It’s too hot to cook. And I’ve just harvested radishes from my garden. What’s a girl to do? The obvious answer is sashimi for dinner using my radishes as a stand in for daikon (Japanese radish). Brilliant. So embarrassingly there is no recipe due to the simplicity of this set up however the point is that you don’t need to do much to beautiful home grown produce! And if you’re after the quickest growing root vegetable of all time…plant radishes and impress your friends! I planted French Breakfast Radish (Raphanus sativus, an heirloom variety), direct sowed in the garden and they grew in just over 3 weeks! They like a sunny, well drained position and a bit of compost mixed with the soil before you sow. And no excuses, you can plant them now, autumn and spring!
Back to the Sashimi part. I prefer to eat my fish raw than cooked; it’s clean, fresh and as low maintenance as it gets. When I was in Japan a little over a year ago, I was on a sashimi eating warpath. The irony was I had just been working on a project over the uni semester on methylmercury in fish and the health effects of human consumption. Ah, it makes me chuckle…reliving the memories…good times! But sometimes you just gotta push methylmercury levels aside and just live a little, right? I reached ultimate sashimi nirvana at the Tokyo Fish Markets where I ate the freshest (and best) sashimi in the world for breakfast. What an awesome food memory. Japan is truly an amazing place with the food to match. I can’t wait to go back.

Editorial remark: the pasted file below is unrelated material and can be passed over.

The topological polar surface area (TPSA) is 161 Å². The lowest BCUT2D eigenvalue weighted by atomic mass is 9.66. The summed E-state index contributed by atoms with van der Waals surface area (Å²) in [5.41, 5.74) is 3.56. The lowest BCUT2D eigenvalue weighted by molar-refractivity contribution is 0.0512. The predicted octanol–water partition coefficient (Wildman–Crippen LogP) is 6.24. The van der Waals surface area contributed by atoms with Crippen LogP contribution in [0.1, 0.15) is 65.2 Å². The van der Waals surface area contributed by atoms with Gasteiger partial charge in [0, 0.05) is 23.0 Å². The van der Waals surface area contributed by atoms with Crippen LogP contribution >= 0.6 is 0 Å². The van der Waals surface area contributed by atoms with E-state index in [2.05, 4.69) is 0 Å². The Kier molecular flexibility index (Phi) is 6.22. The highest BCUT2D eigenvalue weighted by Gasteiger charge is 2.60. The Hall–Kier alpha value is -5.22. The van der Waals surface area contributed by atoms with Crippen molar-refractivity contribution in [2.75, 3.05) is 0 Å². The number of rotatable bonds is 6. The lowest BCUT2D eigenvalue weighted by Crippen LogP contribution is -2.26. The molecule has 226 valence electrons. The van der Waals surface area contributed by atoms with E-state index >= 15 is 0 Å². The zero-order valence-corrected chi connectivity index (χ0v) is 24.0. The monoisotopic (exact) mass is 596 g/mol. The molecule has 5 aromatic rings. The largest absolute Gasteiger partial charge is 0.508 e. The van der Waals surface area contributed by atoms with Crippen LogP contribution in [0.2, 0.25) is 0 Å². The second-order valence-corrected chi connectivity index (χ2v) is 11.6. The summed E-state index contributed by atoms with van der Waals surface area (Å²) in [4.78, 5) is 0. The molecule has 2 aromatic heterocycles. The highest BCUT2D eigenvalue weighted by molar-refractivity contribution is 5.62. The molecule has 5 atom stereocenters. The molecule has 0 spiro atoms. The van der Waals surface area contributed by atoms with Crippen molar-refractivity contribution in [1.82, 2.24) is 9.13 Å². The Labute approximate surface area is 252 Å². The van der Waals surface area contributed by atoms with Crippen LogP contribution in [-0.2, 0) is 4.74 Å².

So all you need to do is gently slice your sashimi (we eat yellow fin tuna and salmon) with a very sharp knife; against the grain and in uniform pieces (trim it in a block shape before you cut to aid this). I use a gorgeous handmade knife I bought in Tokyo to complete the authentic experience! Very thinly slice the radish, then slice again into little ribbons and put in ice cold water to freshen and separate before use (not as delicate looking as grated daikon though). So we’ll be eating our sashimi with the radish, pickled ginger, good quality japanese soy and wasabi on the side. Try and eat the radish between bites of sashimi to cleanse the palate. And don’t forget to wash it down with sake (another delight). Seriously could there be an easier summer dinner to not cook? Oishii! :: Jem x